During live coverage on the Fox News Channel a few minutes after the debate ended at 3:30 ET, Luntz turned to his focus group: “How many of you thought that this was a good moderator? Raise your hands.”
FNC's Bill O'Reilly on Thursday night centered his "Talking Points Memo" around the findings in the MRC's Media Reality Check study released earlier this week, "Good News = Less News on Iraq War: As Surge Succeeds and Casualty Rates Fall, ABC, CBS and NBC Lose Interest In Iraq War." O'Reilly pointed out how U.S. casualties and violence are way down from six months ago. Then, citing the MRC's numbers with a chart displaying them on screen, he observed how now "there is far less carnage in Iraq and far less reporting about the war. Since the surge began, Iraq war stories on the nightly news programs have dropped from 178 a month to 68 in November. Those stats were compiled by the conservative watchdog group Media Research Center and you can read the report online at mrc.org."
Barbara Walters did not defend Rosie O’Donnell against Bill O’Reilly’s "Wicked Witch of the East" comment, but laughed and diverted to complimenting Whoopi Goldberg. "Not defending" usually fires up the former "View" moderator as was best exemplified on Rosie’s last live "View."
The veteran journalist and "View" creator appeared on the December 5 edition of "The O’Reilly Factor" to promote her upcoming special "The Ten Most Fascinating People of 2007." After discussing the special, Bill O’Reilly moved on to "The View" and noted that the ratings are up from the "Wicked Witch of the East" era last season. It led to this exchange between Walters and O’Reilly.
As NewsBusters reported over the weekend, liberal antagonist Helen Thomas was deliciously smacked down during last Friday's press briefing by White House press secretary Dana Perino.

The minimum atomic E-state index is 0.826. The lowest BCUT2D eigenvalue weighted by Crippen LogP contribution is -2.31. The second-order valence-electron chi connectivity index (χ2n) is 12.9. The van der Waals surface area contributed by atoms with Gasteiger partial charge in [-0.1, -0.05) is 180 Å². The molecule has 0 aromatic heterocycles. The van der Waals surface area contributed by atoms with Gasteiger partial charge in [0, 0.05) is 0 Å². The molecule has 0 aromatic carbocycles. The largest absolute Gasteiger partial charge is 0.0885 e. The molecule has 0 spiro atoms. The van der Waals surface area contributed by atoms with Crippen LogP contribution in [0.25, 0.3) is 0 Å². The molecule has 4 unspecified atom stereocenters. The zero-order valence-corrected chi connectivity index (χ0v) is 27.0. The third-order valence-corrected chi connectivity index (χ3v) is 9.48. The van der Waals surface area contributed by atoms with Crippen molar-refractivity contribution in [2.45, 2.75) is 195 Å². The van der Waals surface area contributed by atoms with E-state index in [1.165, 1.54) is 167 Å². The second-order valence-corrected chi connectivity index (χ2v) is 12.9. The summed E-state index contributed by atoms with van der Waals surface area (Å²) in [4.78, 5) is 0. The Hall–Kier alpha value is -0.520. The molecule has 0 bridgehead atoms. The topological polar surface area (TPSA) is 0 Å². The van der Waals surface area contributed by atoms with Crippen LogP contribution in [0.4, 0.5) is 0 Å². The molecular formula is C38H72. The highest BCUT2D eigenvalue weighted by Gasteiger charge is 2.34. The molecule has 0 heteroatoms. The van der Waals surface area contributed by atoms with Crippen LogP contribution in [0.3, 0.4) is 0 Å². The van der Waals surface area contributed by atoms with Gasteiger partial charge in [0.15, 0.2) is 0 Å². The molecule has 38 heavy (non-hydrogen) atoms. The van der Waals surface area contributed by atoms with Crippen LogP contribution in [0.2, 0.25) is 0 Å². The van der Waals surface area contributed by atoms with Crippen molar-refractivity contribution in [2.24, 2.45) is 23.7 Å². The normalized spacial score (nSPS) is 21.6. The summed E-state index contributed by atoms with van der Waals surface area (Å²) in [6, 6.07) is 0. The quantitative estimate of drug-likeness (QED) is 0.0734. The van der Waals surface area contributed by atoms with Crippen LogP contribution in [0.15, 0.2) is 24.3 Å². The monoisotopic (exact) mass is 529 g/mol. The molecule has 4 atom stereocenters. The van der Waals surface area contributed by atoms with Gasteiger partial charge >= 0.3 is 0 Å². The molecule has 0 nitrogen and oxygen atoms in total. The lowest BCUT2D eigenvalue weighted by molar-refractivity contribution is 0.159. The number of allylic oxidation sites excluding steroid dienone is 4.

Fox News's Bill O'Reilly must have heard about this wonderful event, for on Monday's "O'Reilly Factor," the conservative host played some of the encounter for his viewers, and then offered his own opinion.
"Is this anything more than the media building up a candidate, particularly a woman, and then tearing her down because it makes a good story?" Fox News Channel's Terry Keenan asked to open her December 4 interview with NewsBusters senior editor and "Whitewash" co-author Tim Graham.
Brought on "Your World w/Neil Cavuto" to discuss media coverage of Hillary Clinton's slippage in some recent polls, Graham dismissed Keenan's suggestion that Clinton is a victim of a soft form of sexism by the media:
I'll be live-blogging the press conference (mostly just the questions from the journalists as we're focused on the bias) and if a video update is warranted, we'll post one shortly after the conference concludes:
10:44 closes press conference, leaves podium.
10:41: Mark Silva, Chicago Tribune, says reading Bush's body language he can tell he's "somewhat dispirited." Then he says "the facts have failed you" on things he's telling the American people. Quotes Harry Reid. "Are you feeling troubled... credibility gap?"
10:37: unid'd reporter "Wolf" asks about if Bush's personal relationship with the Democrats in Congress is affecting getting legislation through.
10:35: another unid'd reporter named "Wolf" asks Bush to react to 2008 U.S. presidential race
10:35: reporter asks if he discussed Russian elections with Putin
10:33: unidentified reporter asks Bush if in his conversation with Putin if he asked him to not sell uranium to Iran.
10:30: Baier, Fox News: "What does the vote in Venezuela mean for the U.S.? .... What's your reaction to Chavez opponents winning?"
The Washington Post "Reliable Sources" gossip column led off in the upper left-hand corner on Monday with shocking comments from Democratic National Committee chairman Howard Dean "razzing his journalist hosts" at the Saturday night Gridiron Club dinner:
Fox News said, 'Stalin thought he was right when he did the same thing.' That was painful.... If anybody knows about Joseph Stalin's tactics, it would be the people at Fox News....
It's not the first item in the online version, perhaps because it's a quote, and not a written report. But it's definitely shocking, even from Howard Dean. Does he think that Roger Ailes has his own KGB, and maybe a Gulag in the basement?
The subject was how Dean suggested that if people don't want politicians to talk in sound bites, you could bar the press. (Nothing gets the press upset faster than the words "bar the press.") Here's the complete Dean quote as it appeared in the column by Amy Argetsinger and Roxanne Roberts: